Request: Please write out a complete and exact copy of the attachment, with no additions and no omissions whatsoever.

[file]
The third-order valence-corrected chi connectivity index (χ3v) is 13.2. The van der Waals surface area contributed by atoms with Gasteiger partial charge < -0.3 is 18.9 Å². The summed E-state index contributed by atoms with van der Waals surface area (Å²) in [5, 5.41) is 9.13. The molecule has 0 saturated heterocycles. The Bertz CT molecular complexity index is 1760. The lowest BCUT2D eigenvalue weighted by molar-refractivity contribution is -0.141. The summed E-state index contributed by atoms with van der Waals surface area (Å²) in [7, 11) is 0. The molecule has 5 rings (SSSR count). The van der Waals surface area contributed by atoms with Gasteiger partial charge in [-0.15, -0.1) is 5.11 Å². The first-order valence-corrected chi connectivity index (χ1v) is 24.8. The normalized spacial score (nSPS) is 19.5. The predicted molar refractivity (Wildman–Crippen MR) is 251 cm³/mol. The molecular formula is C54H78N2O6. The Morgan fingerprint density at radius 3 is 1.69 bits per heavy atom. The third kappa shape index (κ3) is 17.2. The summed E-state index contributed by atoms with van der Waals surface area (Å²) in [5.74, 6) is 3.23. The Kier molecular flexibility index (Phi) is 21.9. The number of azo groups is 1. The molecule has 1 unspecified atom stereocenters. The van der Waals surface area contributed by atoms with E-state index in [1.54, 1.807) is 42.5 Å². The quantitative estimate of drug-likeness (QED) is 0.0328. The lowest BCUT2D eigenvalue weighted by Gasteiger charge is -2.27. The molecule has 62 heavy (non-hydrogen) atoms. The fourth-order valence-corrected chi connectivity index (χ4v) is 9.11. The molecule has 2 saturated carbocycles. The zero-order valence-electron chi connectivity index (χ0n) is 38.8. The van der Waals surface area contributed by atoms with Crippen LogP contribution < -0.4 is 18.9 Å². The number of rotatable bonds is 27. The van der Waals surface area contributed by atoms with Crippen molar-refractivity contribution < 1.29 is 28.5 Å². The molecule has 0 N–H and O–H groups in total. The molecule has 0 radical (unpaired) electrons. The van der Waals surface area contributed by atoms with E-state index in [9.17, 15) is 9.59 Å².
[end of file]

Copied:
The third-order valence-corrected chi connectivity index (χ3v) is 13.2. The van der Waals surface area contributed by atoms with Gasteiger partial charge < -0.3 is 18.9 Å². The summed E-state index contributed by atoms with van der Waals surface area (Å²) in [5, 5.41) is 9.13. The molecule has 0 saturated heterocycles. The Bertz CT molecular complexity index is 1760. The lowest BCUT2D eigenvalue weighted by molar-refractivity contribution is -0.141. The summed E-state index contributed by atoms with van der Waals surface area (Å²) in [7, 11) is 0. The molecule has 5 rings (SSSR count). The van der Waals surface area contributed by atoms with Gasteiger partial charge in [-0.15, -0.1) is 5.11 Å². The first-order valence-corrected chi connectivity index (χ1v) is 24.8. The normalized spacial score (nSPS) is 19.5. The predicted molar refractivity (Wildman–Crippen MR) is 251 cm³/mol. The molecular formula is C54H78N2O6. The Morgan fingerprint density at radius 3 is 1.69 bits per heavy atom. The third kappa shape index (κ3) is 17.2. The summed E-state index contributed by atoms with van der Waals surface area (Å²) in [5.74, 6) is 3.23. The Kier molecular flexibility index (Phi) is 21.9. The number of azo groups is 1. The molecule has 1 unspecified atom stereocenters. The van der Waals surface area contributed by atoms with E-state index in [1.54, 1.807) is 42.5 Å². The quantitative estimate of drug-likeness (QED) is 0.0328. The lowest BCUT2D eigenvalue weighted by Gasteiger charge is -2.27. The molecule has 62 heavy (non-hydrogen) atoms. The fourth-order valence-corrected chi connectivity index (χ4v) is 9.11. The molecule has 2 saturated carbocycles. The zero-order valence-electron chi connectivity index (χ0n) is 38.8. The van der Waals surface area contributed by atoms with Crippen LogP contribution < -0.4 is 18.9 Å². The number of rotatable bonds is 27. The van der Waals surface area contributed by atoms with Crippen molar-refractivity contribution < 1.29 is 28.5 Å². The molecule has 0 N–H and O–H groups in total. The molecule has 0 radical (unpaired) electrons. The van der Waals surface area contributed by atoms with E-state index in [9.17, 15) is 9.59 Å².